This paper investigates how decision biases affect individuals’ tax decisions. We conduct four laboratory experiments with 303 students and 62 experienced tax professionals and find a systematic tax-rate bias in decisions under time constraints. More specifically, decision makers overestimate the relevance of less complex tax-rate information compared to more complex tax-base information, leading to suboptimal decision-making. We also find support for the theory of rational inattention as increasing the size of the tax-base effect mitigates the decision bias. However, we find that tax decisions are unaffected by participants’ professional experience: Students and highly experienced tax professionals are similarly prone to biased decision-making. Overall, our findings suggest that time constraints impede the use of complex information which can result in suboptimal tax planning.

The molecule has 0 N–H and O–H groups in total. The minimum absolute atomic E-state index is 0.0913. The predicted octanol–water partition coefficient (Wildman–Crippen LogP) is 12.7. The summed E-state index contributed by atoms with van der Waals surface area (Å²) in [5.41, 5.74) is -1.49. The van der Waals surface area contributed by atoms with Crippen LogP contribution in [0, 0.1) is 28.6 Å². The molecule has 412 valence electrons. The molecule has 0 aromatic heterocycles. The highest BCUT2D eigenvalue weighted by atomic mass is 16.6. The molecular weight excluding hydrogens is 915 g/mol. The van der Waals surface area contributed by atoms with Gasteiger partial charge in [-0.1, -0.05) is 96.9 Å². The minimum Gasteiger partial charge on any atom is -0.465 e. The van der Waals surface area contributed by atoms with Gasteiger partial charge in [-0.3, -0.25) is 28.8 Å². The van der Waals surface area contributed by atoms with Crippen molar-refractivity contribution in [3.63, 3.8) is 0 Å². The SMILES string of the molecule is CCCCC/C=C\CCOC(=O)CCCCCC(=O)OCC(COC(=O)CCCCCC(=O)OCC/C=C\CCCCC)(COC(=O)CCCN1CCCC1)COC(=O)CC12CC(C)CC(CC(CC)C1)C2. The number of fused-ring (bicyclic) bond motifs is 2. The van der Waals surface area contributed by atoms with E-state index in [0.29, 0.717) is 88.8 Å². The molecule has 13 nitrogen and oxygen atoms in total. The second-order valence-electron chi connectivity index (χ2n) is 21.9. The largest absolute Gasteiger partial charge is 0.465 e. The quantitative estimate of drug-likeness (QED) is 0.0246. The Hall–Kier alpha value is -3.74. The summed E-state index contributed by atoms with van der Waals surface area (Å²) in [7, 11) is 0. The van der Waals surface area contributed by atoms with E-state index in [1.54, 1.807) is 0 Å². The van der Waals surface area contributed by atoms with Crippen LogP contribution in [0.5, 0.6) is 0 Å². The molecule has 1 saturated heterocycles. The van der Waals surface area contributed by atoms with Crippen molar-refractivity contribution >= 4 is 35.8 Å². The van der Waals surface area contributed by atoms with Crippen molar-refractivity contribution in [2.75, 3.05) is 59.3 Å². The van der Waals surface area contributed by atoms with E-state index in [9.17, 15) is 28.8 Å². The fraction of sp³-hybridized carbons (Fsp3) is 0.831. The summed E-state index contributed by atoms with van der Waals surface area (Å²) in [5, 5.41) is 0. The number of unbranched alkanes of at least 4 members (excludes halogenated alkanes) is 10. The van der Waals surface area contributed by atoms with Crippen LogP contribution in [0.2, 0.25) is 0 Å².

|Name||WU International Taxation Research Paper Series|
- WU International Taxation Research Paper Series